House of Lords defeats government's plans for starter homes

Peers vote for amendments to the Housing and Planning Bill amid fears that "affordable" homes would be nothing of the sort

Tom Brooks-Pollock
Tuesday 12 April 2016 07:41
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The House of Lords is meant to be made up of apolitical experts. It has been stuffed with party acolytes.
The House of Lords is meant to be made up of apolitical experts. It has been stuffed with party acolytes.

The Government has suffered defeat in the Lords over its flagship part of its housing bill, to boost the number of new starter homes which critics say will be out of reach for those on low incomes.

Labour, Liberal Democrat and some crossbench peers backed two amendments, cutting back discounts on the homes – which are designed to be "affordable" – and giving councils the power to limit their number.

The starter homes policy, contained in the Conservative manifesto last year, would mean that a fifth of homes in new developments are made available to first-time buyers under 40 at a 20% discount.

But peers voted 275 to 181 – a majority of 94 for the first amendment to the Housing and Planning Bill, requiring repayment of the 20% discount on a sliding scale if the homes are sold on within 20 years.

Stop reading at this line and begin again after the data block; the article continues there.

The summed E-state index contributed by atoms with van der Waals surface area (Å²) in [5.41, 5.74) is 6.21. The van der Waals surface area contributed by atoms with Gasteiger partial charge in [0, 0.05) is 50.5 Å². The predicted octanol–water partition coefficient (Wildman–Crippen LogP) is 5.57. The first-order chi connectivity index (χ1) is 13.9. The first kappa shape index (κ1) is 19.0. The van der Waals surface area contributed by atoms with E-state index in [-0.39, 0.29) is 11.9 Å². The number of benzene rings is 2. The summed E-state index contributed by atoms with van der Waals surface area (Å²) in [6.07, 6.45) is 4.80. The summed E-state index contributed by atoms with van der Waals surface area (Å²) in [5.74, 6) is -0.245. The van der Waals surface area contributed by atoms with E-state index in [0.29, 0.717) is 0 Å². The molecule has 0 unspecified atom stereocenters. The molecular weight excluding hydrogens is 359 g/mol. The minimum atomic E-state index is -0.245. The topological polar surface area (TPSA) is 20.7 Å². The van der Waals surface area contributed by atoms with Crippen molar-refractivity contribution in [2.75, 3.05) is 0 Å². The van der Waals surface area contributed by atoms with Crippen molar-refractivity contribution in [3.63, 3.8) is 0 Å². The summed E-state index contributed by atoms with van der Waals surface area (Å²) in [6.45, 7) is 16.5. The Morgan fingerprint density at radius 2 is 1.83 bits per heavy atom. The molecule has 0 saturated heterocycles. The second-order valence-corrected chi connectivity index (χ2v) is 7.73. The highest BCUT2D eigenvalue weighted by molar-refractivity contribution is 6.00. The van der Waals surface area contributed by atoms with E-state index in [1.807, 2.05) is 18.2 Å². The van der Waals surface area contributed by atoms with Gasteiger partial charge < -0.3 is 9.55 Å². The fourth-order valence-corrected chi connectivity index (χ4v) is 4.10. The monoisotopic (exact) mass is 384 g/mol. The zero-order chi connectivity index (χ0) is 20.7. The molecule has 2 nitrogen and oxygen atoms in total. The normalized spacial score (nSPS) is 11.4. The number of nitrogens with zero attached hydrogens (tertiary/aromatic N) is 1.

They later inflicted a second defeat on the government, voting by 280 to 194 to let local authorities decide on the proportion of such homes in new developments. The government was defeated by a majority of 86.

It is the latest defeat for ministers in the Lords, where there the Conservatives do not have a majority. Since the general election, peers have beaten it on tax credit cuts and trade union reforms. There will be a series of key votes on the legislation over the coming week, of detailed report stage scrutiny.

Lord Best tabled the first amendment, to “gently” reduce the 20% discount on starter homes by 5% for each year of occupation up to 20 years, in a move designed to address fears that only those on middle and high incomes would benefit from starter homes and could sell them on quickly.

The crossbencher said the amendment would help "moderate" the generosity of the scheme and reduce potential resentment among new buyers who would not benefit from it.

He added: "It gets to the heart of the fundamental problem with this Bill - namely the introduction of measures to generously subsidise home ownership schemes - with the subsidies being found by a transfer of public resources away from low cost rented homes for less affluent households."

Very few wanted to see more homes for "better off potential buyers at the expense of significantly fewer homes for those on lower incomes who struggle to find rented housing they can afford", Lord Best told peers, adding that without the change the scheme could push up prices without increasing housing supply.

Under the government's plans, those buying in London could get a discount of up to £112,000 and those outside the capital over £60,000, which the purchaser could keep if they sold after five years.

Local government minister Baroness Williams of Trafford said the Government had "reflected" on the views put forward and would amend the Bill in response to concerns.

She also hinted at possible further changes, but added: "We want to support mobility and not restrict it."

Additional reporting by PA

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